Boost Your Retirement Account by Weighing Your Sequence of Return Risk
The “Slap in the Face” Award this week comes compliments of something called “sequence risk.”
And if you’re trying to plan for retirement, this is a real wrench in the works.
Simply put, sequence risk means you can do everything right, like execute and fund your retirement plan exactly as designed… but depending on how the unavoidable mix of good and bad stock market years line up, you could still retire with significantly less (or more) than another person who simply started saving and investing on a different date.
You can even have the same long-term return, but if you happen to get hit with a series of bad years at the wrong time, your outcome could be a lot less.
Take the following hypothetical example from a study by a money management firm in Boston…
It looked at a person who started saving and investing in 1954 versus a person who started in 1967. Both continued for 40 years. They experienced nearly identical long-term market returns but had radically different outcomes.
The one who started in 1967 ended up with 50% more money in his 401(k) than the other guy.
Yet the amount of time was the same. Their salary growth was the same. And they experienced the same deferral rate and company match.
But the investor who started in 1967 produced 50% more than the one who started in ‘54.
The only difference was the 1987 crash; the younger person had less equity at risk.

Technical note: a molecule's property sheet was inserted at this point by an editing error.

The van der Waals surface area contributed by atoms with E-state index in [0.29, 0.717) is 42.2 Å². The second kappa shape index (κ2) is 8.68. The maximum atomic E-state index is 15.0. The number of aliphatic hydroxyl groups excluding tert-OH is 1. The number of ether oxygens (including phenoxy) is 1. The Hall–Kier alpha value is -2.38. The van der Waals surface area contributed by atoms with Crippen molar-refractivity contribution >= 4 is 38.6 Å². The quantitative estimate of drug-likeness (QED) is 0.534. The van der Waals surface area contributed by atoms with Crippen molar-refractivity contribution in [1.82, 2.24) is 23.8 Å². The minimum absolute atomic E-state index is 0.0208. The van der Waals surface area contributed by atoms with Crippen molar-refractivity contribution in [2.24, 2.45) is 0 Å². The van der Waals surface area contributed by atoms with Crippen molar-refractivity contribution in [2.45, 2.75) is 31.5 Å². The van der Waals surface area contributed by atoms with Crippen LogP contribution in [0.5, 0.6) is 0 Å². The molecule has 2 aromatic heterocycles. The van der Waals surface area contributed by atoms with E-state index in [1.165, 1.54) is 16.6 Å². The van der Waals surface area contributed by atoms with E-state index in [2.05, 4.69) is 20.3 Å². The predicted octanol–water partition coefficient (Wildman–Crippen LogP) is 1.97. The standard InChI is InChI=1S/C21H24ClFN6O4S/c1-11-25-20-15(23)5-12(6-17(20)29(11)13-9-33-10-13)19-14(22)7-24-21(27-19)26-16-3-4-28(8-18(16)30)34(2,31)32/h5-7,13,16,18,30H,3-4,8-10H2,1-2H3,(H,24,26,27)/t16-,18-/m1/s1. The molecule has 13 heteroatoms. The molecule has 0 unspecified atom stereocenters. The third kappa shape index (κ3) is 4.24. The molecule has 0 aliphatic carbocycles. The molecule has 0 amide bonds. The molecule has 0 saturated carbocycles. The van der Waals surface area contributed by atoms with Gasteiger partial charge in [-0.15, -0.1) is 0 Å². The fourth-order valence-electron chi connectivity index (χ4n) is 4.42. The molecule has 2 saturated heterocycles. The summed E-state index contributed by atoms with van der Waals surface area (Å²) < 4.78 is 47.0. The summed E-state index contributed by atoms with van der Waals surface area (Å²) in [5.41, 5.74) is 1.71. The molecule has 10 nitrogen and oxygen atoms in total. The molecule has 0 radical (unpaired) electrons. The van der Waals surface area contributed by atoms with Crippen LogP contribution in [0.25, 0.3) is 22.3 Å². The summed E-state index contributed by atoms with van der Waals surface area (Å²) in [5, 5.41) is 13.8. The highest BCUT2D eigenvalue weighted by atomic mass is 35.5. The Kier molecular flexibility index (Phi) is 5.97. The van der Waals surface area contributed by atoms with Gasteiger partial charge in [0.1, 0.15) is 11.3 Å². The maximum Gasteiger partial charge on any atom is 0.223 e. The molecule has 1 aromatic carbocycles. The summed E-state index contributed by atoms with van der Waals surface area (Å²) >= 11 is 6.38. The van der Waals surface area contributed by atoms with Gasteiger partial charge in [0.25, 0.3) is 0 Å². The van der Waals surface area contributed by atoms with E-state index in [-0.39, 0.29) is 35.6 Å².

And that’s the crux of the issue I’m talking about today…
Not many money managers talk about sequence risk, but it’s real. And according to some fund managers, it’s an act of God that mere mortals have no control over.
There’s only one way to limit the potential damage: Decrease your exposure to equities as you age.
Leave too much exposed – for too long – to the risks of the market, and you increase your chances of a big surprise. And it’s not a nice one.
I have been pounding the table about this for years!
A helpful guide? Your age. It’s equal to the percentage you should have in less risky investments, like bonds and cash.
The more predictable your returns, the lower your sequence risk.
The fixed model of 60% stock and 40% bonds most planners throw out there is a bunch of hooey! It does not go far enough! You need annual adjustments to limit the damage that can be done.
Stay on top of the changes necessary to hold on to your money as you age, or be prepared for a not-so-nice outcome.
“An act of God”…
Well, we finally have an accurate description of stock market losses!